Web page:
Candidate profile: Stuart Clarke, President

Presidential candidate Stuart Clarke wants to bring big changes to the AMS executive body.

The fourth-year integrated science student and executive director of Kite Vancouver, a non-profit organization that aims to “[change] the way student volunteering is done,” is running on a platform of restructuring the society’s executive team and rebranding AMS services.

He is also running to be a senator-at-large.

Most tangibly, Clarke wants to phase out the VP Administration role to create the VP Student Life & Equity position. Based on his platform, the new portfolio would have a reduced scope of responsibilities that focus on helping clubs and services, improving equity in AMS workplaces and partially overseeing the Nest.

The change would also give the associate VP sustainability, which is currently under the VP Administration portfolio, more independence.

During the Great Debate, Chris Hakim — current AMS VP Administration and fellow presidential hopeful — criticized Clarke for failing to consult him on the proposal. Hakim also noted that the proposal would require significant funding and effort to push through a bylaw change.

Clarke didn’t have time to respond then because candidate Jas Kullar jumped into the conversation, but Clarke confirmed that he did not consult Hakim in a February 26 interview with The Ubyssey.

Clarke said in the same interview he has not read the VP Administration candidates’ platforms, but hopes that the winner would be willing to work with his vision.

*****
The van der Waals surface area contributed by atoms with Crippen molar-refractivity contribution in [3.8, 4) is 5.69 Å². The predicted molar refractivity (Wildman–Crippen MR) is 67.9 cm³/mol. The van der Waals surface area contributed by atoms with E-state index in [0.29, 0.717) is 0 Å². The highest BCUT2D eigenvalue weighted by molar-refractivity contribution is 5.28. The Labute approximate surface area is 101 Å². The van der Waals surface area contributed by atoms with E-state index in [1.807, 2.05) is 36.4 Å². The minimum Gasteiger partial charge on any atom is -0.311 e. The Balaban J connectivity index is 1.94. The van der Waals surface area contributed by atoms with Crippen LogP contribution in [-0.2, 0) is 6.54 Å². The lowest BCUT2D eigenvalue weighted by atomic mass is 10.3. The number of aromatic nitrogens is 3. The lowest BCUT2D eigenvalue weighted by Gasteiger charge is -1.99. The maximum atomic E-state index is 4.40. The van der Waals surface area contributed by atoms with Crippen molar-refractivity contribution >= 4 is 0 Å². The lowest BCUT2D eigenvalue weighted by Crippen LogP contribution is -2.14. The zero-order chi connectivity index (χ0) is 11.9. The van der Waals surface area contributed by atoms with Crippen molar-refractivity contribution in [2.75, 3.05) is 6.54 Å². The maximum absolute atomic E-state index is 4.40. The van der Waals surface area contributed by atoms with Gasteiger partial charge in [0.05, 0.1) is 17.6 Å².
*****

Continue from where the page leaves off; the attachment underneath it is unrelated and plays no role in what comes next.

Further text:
At the same time, Clarke wants to foster a “cohesive executive team” by increasing direct communication, improving meeting schedules and building consensus around talking points before meetings.

When asked how he would maintain transparency while pursuing this goal — his platform states “less time spent in question periods around executives’ updates & presentations at Council” as a key performance indicator — Clarke said the proposed role of VP student life & equity would provide a “direct communication line” with students.

Beyond this focus, Clarke devotes a large section of his presidential platform to rebranding the AMS services – but he clarified that this is mainly a change in advertising instead of operations.

“I think ‘We’ve got your back’ was never something that turned me on about the AMS,” he said.

“‘Know y[our] worth’ is something I think that's really concrete, so my thought is the AMS could have a lot more talk with their services about pushing people in the right direction, which is understanding their self worth.”

He also wants to evaluate current AMS services and improve them by collaborating more with UBC services, pulling from his experience working with the Wellness Centre.

Clarke’s platform doesn’t explicitly touch on policy issues such as affordability or sexual assault support.

When asked about this during his candidacy interview, he said he would advocate toward keeping tuition and residence fees low, as well as helping to finalize the AMS’s standalone sexual assault policy. He shared similar responses to other policy issues as most of his competitors during debates.

A newcomer to AMS elections, Clarke has also been penalized twice for publishing campaign materials ahead of official time and using unapproved campaigning material.

“I’m coming at this from a slightly more outside perspective,” Clarke said. “… If you look at the candidates, there are current VPs. What I have is something that is completely new.”